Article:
The Moon and a couple of bright companions put on quite a show the next couple of nights. They climb into good view by late evening and are low in the southwest at first light. Spica, the brightest star of Virgo, stands almost directly below the Moon as they rise tonight, with brighter orange Mars close to the left of Spica.
Mars is just about at its orangey best right now. Earth is catching up to it in our smaller, faster orbit around the Sun. We’ll pass by the planet in about three weeks, so Mars will line up opposite the Sun in our sky. It’ll be in view all night, and will shine at its brightest. In fact, only the Moon and a couple of other planets will outshine it.
Mars’s brilliance will highlight the planet’s color. Although it’s known as the “red” planet, its overall color is more orange than red. Large sections of its surface are gray volcanic plains. But other sections are coated with orange dust that’s rich in iron oxide — rust. It formed when iron-rich minerals interacted with water in the distant past.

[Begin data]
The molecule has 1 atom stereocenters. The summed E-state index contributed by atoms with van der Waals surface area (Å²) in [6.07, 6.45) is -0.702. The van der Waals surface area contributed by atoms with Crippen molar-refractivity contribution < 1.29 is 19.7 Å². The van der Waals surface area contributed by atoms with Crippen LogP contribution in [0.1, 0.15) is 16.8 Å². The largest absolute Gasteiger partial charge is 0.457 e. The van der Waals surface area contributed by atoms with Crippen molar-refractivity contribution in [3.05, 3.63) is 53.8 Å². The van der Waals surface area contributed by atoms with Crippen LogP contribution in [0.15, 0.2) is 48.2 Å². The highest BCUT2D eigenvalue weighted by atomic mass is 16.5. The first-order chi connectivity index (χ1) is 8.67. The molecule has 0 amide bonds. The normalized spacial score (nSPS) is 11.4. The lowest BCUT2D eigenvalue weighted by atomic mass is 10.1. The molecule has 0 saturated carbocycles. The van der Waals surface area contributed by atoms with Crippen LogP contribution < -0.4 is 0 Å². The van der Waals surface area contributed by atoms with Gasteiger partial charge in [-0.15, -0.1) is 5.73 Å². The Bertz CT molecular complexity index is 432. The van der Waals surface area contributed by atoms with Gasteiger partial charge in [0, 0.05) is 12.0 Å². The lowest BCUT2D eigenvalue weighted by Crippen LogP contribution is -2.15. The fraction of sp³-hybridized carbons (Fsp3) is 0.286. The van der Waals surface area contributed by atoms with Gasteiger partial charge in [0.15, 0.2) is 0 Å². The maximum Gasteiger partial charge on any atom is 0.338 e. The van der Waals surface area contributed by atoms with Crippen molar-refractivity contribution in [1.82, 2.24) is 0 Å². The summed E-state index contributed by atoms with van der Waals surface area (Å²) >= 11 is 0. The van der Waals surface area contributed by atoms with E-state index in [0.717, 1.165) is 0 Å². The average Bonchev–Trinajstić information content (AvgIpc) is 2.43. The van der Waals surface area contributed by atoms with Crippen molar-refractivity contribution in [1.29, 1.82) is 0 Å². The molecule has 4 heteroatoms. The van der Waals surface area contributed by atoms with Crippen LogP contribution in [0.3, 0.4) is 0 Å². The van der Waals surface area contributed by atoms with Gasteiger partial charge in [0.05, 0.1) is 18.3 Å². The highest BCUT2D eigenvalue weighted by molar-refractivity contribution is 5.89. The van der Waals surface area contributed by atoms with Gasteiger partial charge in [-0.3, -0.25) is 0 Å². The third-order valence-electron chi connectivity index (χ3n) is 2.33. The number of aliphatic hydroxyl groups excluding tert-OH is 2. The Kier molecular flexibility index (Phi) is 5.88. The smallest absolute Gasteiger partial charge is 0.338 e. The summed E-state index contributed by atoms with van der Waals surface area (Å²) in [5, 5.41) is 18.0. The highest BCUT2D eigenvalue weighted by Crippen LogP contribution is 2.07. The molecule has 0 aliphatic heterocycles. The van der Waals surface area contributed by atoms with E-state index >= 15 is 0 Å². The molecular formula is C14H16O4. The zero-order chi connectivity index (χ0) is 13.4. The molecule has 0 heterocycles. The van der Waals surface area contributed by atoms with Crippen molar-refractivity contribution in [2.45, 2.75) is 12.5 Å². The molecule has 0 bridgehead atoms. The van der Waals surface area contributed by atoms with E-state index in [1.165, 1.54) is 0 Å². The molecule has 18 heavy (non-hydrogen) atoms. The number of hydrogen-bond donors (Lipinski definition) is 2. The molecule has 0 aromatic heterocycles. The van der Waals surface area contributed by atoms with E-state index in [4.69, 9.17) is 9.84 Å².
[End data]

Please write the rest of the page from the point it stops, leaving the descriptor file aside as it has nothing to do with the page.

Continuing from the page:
The dust is found across much of Mars. In some places, it forms dunes that stretch for many miles. In others, it settles atop mountains and craters, giving them an orange veneer. The wind sometimes blows the dust away. At other times, though, it stirs up giant storms that carry dust across thousands of miles — sometimes covering almost the entire planet.
More about the Moon and its companions tomorrow.
Script by Damond Benningfield, Copyright 2014
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